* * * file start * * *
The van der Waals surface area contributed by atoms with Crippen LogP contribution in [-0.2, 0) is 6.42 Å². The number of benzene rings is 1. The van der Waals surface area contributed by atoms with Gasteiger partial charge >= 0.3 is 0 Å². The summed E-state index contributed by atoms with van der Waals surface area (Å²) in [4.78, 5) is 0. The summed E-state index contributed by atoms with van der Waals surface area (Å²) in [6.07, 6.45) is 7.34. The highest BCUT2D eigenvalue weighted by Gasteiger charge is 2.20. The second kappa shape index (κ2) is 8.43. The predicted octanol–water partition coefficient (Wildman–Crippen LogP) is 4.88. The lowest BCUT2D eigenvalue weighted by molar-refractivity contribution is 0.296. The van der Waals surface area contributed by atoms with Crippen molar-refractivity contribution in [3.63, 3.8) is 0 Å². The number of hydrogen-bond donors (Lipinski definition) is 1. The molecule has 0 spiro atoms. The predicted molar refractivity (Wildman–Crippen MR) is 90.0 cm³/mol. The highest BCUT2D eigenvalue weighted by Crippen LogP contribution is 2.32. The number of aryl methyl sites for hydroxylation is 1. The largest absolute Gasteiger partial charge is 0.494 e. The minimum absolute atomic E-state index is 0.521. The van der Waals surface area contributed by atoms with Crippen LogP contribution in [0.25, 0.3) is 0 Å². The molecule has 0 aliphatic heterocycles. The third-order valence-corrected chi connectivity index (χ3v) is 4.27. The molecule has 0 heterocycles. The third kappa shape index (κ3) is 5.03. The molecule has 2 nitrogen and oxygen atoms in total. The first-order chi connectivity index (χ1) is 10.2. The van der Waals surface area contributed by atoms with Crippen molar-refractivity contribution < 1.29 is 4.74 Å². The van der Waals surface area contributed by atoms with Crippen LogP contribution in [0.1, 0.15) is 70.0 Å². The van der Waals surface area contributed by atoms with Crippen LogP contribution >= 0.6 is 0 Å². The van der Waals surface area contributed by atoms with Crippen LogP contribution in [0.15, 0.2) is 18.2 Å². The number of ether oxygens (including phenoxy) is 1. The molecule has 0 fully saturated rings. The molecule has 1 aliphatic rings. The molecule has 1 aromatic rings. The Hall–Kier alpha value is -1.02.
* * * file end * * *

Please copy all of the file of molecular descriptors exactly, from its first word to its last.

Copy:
The van der Waals surface area contributed by atoms with Crippen LogP contribution in [-0.2, 0) is 6.42 Å². The number of benzene rings is 1. The van der Waals surface area contributed by atoms with Gasteiger partial charge >= 0.3 is 0 Å². The summed E-state index contributed by atoms with van der Waals surface area (Å²) in [4.78, 5) is 0. The summed E-state index contributed by atoms with van der Waals surface area (Å²) in [6.07, 6.45) is 7.34. The highest BCUT2D eigenvalue weighted by Gasteiger charge is 2.20. The second kappa shape index (κ2) is 8.43. The predicted octanol–water partition coefficient (Wildman–Crippen LogP) is 4.88. The lowest BCUT2D eigenvalue weighted by molar-refractivity contribution is 0.296. The van der Waals surface area contributed by atoms with Crippen molar-refractivity contribution in [3.63, 3.8) is 0 Å². The number of hydrogen-bond donors (Lipinski definition) is 1. The molecule has 0 spiro atoms. The predicted molar refractivity (Wildman–Crippen MR) is 90.0 cm³/mol. The highest BCUT2D eigenvalue weighted by Crippen LogP contribution is 2.32. The number of aryl methyl sites for hydroxylation is 1. The largest absolute Gasteiger partial charge is 0.494 e. The minimum absolute atomic E-state index is 0.521. The van der Waals surface area contributed by atoms with Crippen LogP contribution in [0.25, 0.3) is 0 Å². The molecule has 0 aliphatic heterocycles. The third-order valence-corrected chi connectivity index (χ3v) is 4.27. The molecule has 0 heterocycles. The third kappa shape index (κ3) is 5.03. The molecule has 2 nitrogen and oxygen atoms in total. The first-order chi connectivity index (χ1) is 10.2. The van der Waals surface area contributed by atoms with Crippen molar-refractivity contribution < 1.29 is 4.74 Å². The van der Waals surface area contributed by atoms with Crippen LogP contribution in [0.1, 0.15) is 70.0 Å². The van der Waals surface area contributed by atoms with Crippen LogP contribution >= 0.6 is 0 Å². The van der Waals surface area contributed by atoms with Crippen LogP contribution in [0.15, 0.2) is 18.2 Å². The number of ether oxygens (including phenoxy) is 1. The molecule has 0 fully saturated rings. The molecule has 1 aliphatic rings. The molecule has 1 aromatic rings. The Hall–Kier alpha value is -1.02.